We are all busy. We all need to work on getting away a bit more. But what do we do to help with a heavy work load and to even out our work life balance? It may be a concept many try to avoid, but we need to embrace and master the art of delegating.
According to the Merriam-Webster dictionary, the verb delegate has two meanings:
- to choose (someone) to do something; and
- to give (control, responsibility, authority, etc.) to someone : to trust someone with (a job, duty, etc.)
As a manager, delegating is part of my job. I have the authority to both select someone for a task and give them the responsibility for the outcome. I also like to work on building trust by showing faith to accomplish a task. This fits the definition. But what are some of the other goals of delegating as a manager? I try to spread certain work around to even out the work load while also getting individuals involved with projects which may not necessarily be a part of their regular assignments. We all have our specific areas of expertise, but being a well-rounded librarian is a nice goal to strive for. As a part of the delegation process, I also do my best to discuss options, time frames for completion, and expected results.
But what about delegating to your peers? This can be more difficult but should still be a part of any library team’s work process. At my library, we have a librarian who is truly an expert in foreign and international legal research. Over the years, we have seen a significant increase in the number of requests for detailed assistance in this area. We are quickly approaching a point where we may need to bring others up to speed in the area and delegate some of the requests. So how are we going to manage this peer-to-peer delegation? We plan to start with the slightly easier requests, assign these to other librarians, and then work with these librarians to make sure they can provide a solid level of assistance in an area which may not be a strength. Our original expert, and potentially me as the department head, will have to pick the right librarians to assist, bring them up to speed, and follow up to gauge the success of the assignment. It may take more time initially than it would to just do the work, but it will help balance work flows in the future and help reach the goal of a well-rounded librarian team.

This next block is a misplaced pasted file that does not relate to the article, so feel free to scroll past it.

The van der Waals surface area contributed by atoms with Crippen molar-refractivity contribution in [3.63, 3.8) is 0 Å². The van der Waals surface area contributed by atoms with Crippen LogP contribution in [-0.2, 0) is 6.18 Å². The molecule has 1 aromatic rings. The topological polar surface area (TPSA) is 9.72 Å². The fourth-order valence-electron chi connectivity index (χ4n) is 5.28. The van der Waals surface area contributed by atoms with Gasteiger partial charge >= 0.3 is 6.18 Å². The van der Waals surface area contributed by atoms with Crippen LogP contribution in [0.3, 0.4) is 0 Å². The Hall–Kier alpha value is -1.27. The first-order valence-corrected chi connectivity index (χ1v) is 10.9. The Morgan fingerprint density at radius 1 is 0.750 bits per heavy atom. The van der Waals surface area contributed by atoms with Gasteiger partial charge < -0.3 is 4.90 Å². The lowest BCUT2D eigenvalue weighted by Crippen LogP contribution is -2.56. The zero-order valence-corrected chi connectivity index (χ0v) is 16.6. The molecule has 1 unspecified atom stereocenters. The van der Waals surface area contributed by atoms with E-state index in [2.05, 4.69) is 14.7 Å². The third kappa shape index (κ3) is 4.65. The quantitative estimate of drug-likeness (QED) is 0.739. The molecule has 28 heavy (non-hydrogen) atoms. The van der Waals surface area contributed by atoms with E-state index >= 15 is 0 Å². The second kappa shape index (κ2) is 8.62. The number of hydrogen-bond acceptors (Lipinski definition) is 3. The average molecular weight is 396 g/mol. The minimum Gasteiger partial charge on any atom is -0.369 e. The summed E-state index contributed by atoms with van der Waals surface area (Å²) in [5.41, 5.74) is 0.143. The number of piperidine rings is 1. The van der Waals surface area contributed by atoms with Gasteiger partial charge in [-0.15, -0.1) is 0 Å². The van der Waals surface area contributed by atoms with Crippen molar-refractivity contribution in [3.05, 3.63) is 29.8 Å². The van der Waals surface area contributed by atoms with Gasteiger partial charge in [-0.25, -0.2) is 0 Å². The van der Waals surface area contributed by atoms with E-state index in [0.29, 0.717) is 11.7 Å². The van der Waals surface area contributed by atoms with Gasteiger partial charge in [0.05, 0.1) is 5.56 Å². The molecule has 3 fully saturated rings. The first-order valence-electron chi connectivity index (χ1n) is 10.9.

So how are you at delegating? Do you feel comfortable asking others to help with a project? If this is something you haven’t mastered, there are great checklists for best practices on delegating. It can be an integral part of the librarian world, and in the end, doesn’t everything come down to how we are helping our patrons? If this can best be accomplished by deferring to others, then we should work on creating more efficient work flows.